Entries Tagged 'GUI Testing' ↓

How to Automate Android Applications Using TestComplete Tool

Automating Android Applications using TestComplete (Part-III)

In last two TestComplete tutorials we saw the TestComplete introduction and Data Driven Testing using TestComplete. In this tutorial, let us continue learning this tool with a new feature – how to automate Android Applications.

In this modern world, smartphones are playing a very important role in our day to day life.  With frequent updates in technologies and numerous devices available, it becomes a very hectic task for developers and testers to check their application’s compatibility.

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How To Perform Data Driven Testing Using TestComplete Tool

Data Driven Testing using TestComplete (Part-II):

TestComplete is a UI as well as a functional automation tool. In our first article we have created simple Desktop and Web projects, recorded our test, played back and observed the results through Visual Analyzer.


We have extended this functionality to both Desktop and Web-based Applications.

In this tutorial, we will be covering Data Driven Testing using TestComeplete tool.

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TestComplete Tutorial: A Comprehensive GUI Testing Tool’s Guide For Beginners

 A Comprehensive TestComplete Guide (Part-I):

As a part of our Software Testing Tools tutorial series, today we are covering a new GUI testing tool – TestComplete. This will be a comprehensive 3-part tutorial series.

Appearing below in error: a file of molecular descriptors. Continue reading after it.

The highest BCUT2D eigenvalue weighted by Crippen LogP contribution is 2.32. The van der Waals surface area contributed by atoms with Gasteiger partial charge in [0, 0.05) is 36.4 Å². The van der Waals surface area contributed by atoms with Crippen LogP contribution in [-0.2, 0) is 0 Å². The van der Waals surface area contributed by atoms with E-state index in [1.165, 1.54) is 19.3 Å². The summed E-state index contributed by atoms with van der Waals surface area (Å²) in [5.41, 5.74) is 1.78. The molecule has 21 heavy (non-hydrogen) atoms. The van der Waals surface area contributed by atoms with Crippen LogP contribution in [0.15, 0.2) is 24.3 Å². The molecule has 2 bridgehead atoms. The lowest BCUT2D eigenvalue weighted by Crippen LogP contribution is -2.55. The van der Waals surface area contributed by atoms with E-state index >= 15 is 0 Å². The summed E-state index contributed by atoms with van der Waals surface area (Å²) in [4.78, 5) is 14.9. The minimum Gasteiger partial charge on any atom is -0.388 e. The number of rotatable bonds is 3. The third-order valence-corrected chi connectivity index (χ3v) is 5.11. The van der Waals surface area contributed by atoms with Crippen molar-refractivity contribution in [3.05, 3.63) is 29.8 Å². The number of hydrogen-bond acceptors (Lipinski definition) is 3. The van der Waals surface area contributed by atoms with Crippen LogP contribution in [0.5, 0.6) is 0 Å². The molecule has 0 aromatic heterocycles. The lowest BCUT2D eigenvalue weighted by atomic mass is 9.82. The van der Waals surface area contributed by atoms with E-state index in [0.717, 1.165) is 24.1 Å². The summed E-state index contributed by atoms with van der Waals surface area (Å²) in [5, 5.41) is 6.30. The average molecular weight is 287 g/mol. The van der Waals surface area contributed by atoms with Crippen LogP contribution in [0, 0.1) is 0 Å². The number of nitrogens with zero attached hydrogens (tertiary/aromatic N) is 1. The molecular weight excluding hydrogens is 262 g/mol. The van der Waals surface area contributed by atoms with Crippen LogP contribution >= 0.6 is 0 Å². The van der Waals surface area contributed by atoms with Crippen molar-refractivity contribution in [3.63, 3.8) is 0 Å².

Tutorials in this series:

Test Automation plays a vital role in the testing of any software. Some test cases are laborious, time-consuming and repetitive.  Continue reading →

Responsive Web Design Testing: The Complete Beginner’s Guide

In today’s age, the use of mobile devices to access the internet has grown and become quite popular. Almost every internet user desires a mobile version of the website.

However, most websites are not as optimized as they should be for mobile devices. The testers should perform a mobile responsive test on the responsive designs.  Continue reading →

10 Worst Things a Critic Would Say About Your Software

It is a typical practice to include the list of known issues with the QA sign off an email.

This helps teams make the right decisions as to:

  • Let the end-users know the problem areas
  • Plan for training accordingly
  • Work on Change Management
  • Include these issues in the help files or documentation, so we provide alternatives, etc.

The list includes confirmed defects that were either deferred or not fixed due to time constraints and such.

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